We live in historical schizophrenia, with these monuments to Lenin, to all of them,” he said, going on to denounce any street protesters as potential revolutionaries.

“How do we explain to young people that they must not be revolutionaries, that they must be loyal citizens — yes, fight for Russia, wish it well, but under no circumstances plot, overthrow, march, kill?”


Trying to depose the existing government — no, dictators don't want people to be reminded that it's ever possible. I can see that this is a dreadfully uncomfortable year for Putin. Actually I can hardly wait until November 7 — I’m very curious about what will happen (or not happen) then.

A discussion of the events of 1917 is badly needed — and an acknowledgement that almost nothing is all good or all bad. Most things are a complex mix of both. But something seems to be brewing . . . Lenin addressing Red Army troops heading for Poland, 1920. Trotsky to the right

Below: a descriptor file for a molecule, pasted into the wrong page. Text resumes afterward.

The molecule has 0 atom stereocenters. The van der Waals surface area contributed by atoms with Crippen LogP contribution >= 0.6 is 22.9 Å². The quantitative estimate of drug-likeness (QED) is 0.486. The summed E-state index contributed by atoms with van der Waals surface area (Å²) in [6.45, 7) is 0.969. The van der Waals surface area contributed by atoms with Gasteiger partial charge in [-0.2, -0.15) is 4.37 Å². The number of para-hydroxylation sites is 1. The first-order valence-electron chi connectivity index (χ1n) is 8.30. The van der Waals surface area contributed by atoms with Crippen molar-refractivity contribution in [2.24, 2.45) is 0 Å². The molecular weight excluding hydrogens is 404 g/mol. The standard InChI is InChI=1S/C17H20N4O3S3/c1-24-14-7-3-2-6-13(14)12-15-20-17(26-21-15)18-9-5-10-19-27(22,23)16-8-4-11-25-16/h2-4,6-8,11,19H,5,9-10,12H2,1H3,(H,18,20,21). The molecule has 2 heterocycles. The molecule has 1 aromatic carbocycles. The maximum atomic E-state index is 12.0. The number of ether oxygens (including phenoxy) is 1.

~ “The unknown victim, nicknamed Ötzi, has literally been in cold storage in her museum for a quarter-century. Often called the Iceman, he is the world’s most perfectly preserved mummy, a Copper Age fellow who had been frozen inside a glacier along the northern Italian border with Austria until warming global temperatures melted the ice and two hikers discovered him in 1991.

The cause of death remained uncertain until 10 years later, when an X-ray of the mummy pointed to foul play in the form of a flint arrowhead embedded in his back, just under his shoulder. But now, armed with a wealth of new scientific information that researchers have compiled, Inspector Horn has managed to piece together a remarkably detailed picture of what befell the Iceman on that fateful day around 3300 B.C., near the crest of the Ötztal Alps.

The glacier not only froze Ötzi where he had died, but the high humidity of the ice also kept his organs and skin largely intact. “Imagine, we know the stomach contents of a person 5,000 years ago,” Inspector Horn said. “In a lot of cases we are not able to do that even now.”